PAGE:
L.A. Dodgers usher in new era of ownership
Group closes on $2.3B purchase of team
The Los Angeles Dodgers, one of the most successful franchises in Major League Baseball, ushered in a new era of ownership Wednesday while ending a dismal chapter of ownership under Frank McCourt, who baseball's commissioner described as "looting" the club of $190 million to fund an extravagant lifestyle.
At a news conference, a consortium of investors, including Los Angeles Lakers great Magic Johnson, delivered a message to fans: "We are out to win. We are out to win for the fans. It's a new day in Dodger Town."
On Tuesday, Guggenheim Baseball Management officially closed its $2.3 billion purchase of the club and Dodger Stadium from McCourt.
Mark Walter, CEO of Guggenheim Partners, which manages more than $125 billion in assets, will be the controlling partner with sports executive Stan Kasten as president and CEO. The investor group includes Mandalay Entertainment Chairman Peter Guber, Guggenheim Partners President Todd Boehly and Texas energy investor Bobby Patton.
Johnson, 52, broke into tears when asked what it meant being part of the franchise that broke the color barrier in baseball with the signing of Jackie Robinson (in 1947, when the Dodgers were still in Brooklyn).
"I can't even put into words how it is," he said. "I would not be here if it wasn't for Jackie Robinson."
Under the new ownership, the Dodgers face a formidable challenge of restoring a brand that once nurtured greats like Duke Snider, Sandy Koufax, Fernando Valenzuela and longtime manager Tommy Lasorda.
Kasten, former president of the Atlanta Braves and Washington Nationals, said he is not expecting to make any changes to team operations immediately.
"We are first committed to a culture of winning and making the experience at Dodger stadium clean, safe, affordable and entertaining," Kasten said.
The sale of the team followed the most tumultuous off-the-field period in the franchise's history.
After McCourt acquired the team in 2004, the Dodgers reached the postseason four times, on the heels of a decade-long drought. But just after the home opener in 2011, a San Francisco Giants fan was beaten nearly to death in the Dodger Stadium parking lot. The assault on Bryan Stow left an indelible sense of concern over safety, in spite of increased security.
And Frank and Jamie McCourt's bitter divorce became a cloud over the franchise. Attendance declined dramatically; whole sections of one of the game's most picturesque ballparks were completely empty on many game days.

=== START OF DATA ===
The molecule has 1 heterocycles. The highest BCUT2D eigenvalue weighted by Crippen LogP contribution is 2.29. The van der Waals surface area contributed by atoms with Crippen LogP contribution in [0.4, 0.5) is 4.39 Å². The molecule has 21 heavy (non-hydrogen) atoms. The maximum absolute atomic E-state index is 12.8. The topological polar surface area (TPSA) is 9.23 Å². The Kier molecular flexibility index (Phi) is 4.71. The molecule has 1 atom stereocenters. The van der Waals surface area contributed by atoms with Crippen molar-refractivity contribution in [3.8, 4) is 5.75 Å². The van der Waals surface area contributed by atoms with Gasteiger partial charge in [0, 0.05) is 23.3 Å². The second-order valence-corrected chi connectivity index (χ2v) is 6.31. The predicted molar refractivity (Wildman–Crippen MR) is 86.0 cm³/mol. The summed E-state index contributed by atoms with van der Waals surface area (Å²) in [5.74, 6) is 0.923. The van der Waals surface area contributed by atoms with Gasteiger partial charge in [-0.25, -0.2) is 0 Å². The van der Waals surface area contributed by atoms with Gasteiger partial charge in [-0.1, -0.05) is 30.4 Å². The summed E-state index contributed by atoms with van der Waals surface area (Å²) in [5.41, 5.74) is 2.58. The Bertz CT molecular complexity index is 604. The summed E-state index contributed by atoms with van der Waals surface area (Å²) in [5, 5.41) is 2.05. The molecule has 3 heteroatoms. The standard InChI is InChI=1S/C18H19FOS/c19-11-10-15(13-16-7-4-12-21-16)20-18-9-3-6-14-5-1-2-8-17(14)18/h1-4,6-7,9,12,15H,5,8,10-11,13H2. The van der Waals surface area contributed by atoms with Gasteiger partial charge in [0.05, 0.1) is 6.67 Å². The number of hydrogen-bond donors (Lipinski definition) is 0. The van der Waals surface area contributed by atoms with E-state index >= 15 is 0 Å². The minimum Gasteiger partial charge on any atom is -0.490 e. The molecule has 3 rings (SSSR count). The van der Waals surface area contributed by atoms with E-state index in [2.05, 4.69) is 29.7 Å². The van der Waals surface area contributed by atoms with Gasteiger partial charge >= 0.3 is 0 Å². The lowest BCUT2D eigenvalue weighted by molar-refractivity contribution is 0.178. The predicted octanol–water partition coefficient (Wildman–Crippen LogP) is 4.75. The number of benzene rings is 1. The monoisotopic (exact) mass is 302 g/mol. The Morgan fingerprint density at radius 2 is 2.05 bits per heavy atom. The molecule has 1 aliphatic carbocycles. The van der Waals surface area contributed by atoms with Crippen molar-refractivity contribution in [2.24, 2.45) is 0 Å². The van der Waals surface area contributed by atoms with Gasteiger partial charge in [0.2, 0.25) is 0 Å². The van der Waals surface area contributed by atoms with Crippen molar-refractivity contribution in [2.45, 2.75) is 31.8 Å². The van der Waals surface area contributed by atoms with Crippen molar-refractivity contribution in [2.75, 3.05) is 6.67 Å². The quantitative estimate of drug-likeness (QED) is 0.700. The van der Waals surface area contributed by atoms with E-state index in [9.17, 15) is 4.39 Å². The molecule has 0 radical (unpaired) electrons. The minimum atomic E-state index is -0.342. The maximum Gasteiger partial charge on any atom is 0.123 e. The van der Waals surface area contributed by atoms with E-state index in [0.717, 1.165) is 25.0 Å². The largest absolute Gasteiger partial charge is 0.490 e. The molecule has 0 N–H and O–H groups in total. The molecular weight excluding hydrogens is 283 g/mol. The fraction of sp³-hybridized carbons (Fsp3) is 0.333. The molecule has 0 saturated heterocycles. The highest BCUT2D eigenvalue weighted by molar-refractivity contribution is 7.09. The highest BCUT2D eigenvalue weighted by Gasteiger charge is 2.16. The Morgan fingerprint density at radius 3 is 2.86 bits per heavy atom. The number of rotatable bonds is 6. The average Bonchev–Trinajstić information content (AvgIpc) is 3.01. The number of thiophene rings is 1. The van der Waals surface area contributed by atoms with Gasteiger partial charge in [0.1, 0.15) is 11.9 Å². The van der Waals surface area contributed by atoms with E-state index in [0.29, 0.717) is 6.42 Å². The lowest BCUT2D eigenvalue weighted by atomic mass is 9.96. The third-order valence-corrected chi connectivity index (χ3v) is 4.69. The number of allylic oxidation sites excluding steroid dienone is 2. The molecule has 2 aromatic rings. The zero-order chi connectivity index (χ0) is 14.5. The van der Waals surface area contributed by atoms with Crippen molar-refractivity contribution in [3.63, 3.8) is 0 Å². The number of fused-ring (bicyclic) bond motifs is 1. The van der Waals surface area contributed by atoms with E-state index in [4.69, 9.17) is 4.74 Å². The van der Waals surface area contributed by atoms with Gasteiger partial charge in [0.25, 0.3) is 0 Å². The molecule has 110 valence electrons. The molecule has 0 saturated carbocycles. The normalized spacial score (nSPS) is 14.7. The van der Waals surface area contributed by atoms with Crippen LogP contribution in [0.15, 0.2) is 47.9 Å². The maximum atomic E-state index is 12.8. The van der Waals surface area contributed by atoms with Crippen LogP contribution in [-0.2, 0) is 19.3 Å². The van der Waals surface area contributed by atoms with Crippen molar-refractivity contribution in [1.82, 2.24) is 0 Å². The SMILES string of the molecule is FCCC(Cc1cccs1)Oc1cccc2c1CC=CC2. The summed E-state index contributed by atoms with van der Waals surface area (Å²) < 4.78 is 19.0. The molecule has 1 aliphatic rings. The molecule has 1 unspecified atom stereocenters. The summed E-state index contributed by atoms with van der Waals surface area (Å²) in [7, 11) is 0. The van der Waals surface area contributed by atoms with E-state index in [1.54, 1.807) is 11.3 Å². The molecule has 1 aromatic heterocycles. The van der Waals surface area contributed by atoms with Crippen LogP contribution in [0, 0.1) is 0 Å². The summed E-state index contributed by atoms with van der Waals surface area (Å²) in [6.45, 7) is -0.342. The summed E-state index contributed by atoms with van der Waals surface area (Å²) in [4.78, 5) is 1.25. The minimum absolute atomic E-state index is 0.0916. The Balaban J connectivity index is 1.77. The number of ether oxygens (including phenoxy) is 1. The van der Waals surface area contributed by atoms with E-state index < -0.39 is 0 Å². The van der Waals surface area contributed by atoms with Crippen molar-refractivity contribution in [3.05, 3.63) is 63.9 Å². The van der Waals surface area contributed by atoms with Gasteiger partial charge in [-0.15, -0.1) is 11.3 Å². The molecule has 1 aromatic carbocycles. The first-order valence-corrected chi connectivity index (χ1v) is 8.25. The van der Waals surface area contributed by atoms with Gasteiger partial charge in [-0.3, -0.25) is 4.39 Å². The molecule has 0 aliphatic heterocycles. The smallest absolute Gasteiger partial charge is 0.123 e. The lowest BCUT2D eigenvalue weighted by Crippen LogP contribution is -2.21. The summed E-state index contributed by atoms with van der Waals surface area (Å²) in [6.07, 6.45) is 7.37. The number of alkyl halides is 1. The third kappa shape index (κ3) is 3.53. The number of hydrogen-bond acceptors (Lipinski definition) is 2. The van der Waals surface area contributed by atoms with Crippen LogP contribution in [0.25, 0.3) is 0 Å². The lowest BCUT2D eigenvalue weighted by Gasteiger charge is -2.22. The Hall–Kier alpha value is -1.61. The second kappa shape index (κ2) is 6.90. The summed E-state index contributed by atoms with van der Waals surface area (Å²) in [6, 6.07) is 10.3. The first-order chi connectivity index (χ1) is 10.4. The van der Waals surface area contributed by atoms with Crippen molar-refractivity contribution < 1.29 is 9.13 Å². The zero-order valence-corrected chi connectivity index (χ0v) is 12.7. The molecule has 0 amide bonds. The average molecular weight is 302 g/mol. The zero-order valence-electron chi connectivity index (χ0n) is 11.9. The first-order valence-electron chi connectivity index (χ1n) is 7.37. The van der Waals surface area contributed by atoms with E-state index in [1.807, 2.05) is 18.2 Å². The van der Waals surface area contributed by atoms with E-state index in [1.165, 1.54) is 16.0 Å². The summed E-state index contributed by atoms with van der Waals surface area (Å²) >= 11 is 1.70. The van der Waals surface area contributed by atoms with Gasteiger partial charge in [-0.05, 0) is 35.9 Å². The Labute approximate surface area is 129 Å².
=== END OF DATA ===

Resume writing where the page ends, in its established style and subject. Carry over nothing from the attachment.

Eventually, McCourt's financial turmoil led MLB Commissioner Bud Selig to take over day-to-day operations while the league conducted an investigation into McCourt's finances.
Last June, when Selig declined to approve a $3 billion agreement between Fox and the Dodgers to extend television broadcast rights, McCourt filed for bankruptcy. McCourt became embroiled in so much debt that he needed to borrow millions just to meet a monthly player payroll.
Near the end of the two-year divorce battle, court documents revealed that the McCourts used team revenue to purchase estates in Holmby Hills and Malibu, California, traveled around the world in private jets, and spent lavishly on hair and makeup.
During bankruptcy proceedings, McCourt finally agreed to sell the team under a bidding process that granted him authority to approve the new owner.
In March, Guggenheim was selected from a list of three finalists. Based on a settlement with MLB and overseen by the bankruptcy court, McCourt had until Monday to close the sale. The settlement also required McCourt to pay his former wife a $131 million divorce settlement by April 30.
As part of the sale, Guggenheim paid an additional $150 million for a 50% interest in the property surrounding Chavez Ravine and the Dodger Stadium parking lots, in a joint venture with McCourt.
In the end, McCourt is expected to make a $1 billion profit.
On Wednesday, Walter, the Guggenheim CEO, was dismissive about McCourt's role in future Dodger operations.
"Every aspect of the operation in Chavez Ravine that relates to baseball, parking, everything, is controlled and managed by us and all of those revenues go to this organization."
Johnson was more emphatic about any future role of McCourt.
"Frank's not here, he's not a part of the Dodgers anymore. We should be clapping for just that," he said.
The Dodgers have started this season as one of the hottest teams in the majors and are vying for an opportunity to win a seventh World Series (their last was in 1988).
But the cost of rebuilding a franchise, with a staggering $2.3 billion investment and future renovations expected, leaves big questions about generating revenue.
Johnson sought to ease concerns Wednesday about the prospect of higher ticket prices.
"We're not here to price-gouge the fans just because we paid a nice sum for this franchise," he said, noting that parking rates will be reduced from $15 to $10.
Despite any peripheral future role for the former owner in the development of the parking facilities, Selig sought to put the McCourt saga behind.
"After a long and difficult road, the sale of the Dodgers is now complete, and I am pleased that the club can have the fresh start it deserves under new ownership," said Selig in a statement.
Walter echoed that sentiment: "We'll focus on making this the finest organization possible, make this a place that everyone wants to be, that it accessible to a really broad range of people."
Surrounded by former Dodgers Don Newcombe, Maury Wills, Ron Cey, Steve Garvey and Eric Karros, Johnson reflected on his successful basketball career, saying he is now solely focused on bringing his winning ways to baseball.
"We were able to accomplish great things with the Lakers," Johnson said, "and I think we are going to accomplish great things with the Dodgers -- I can promise you."
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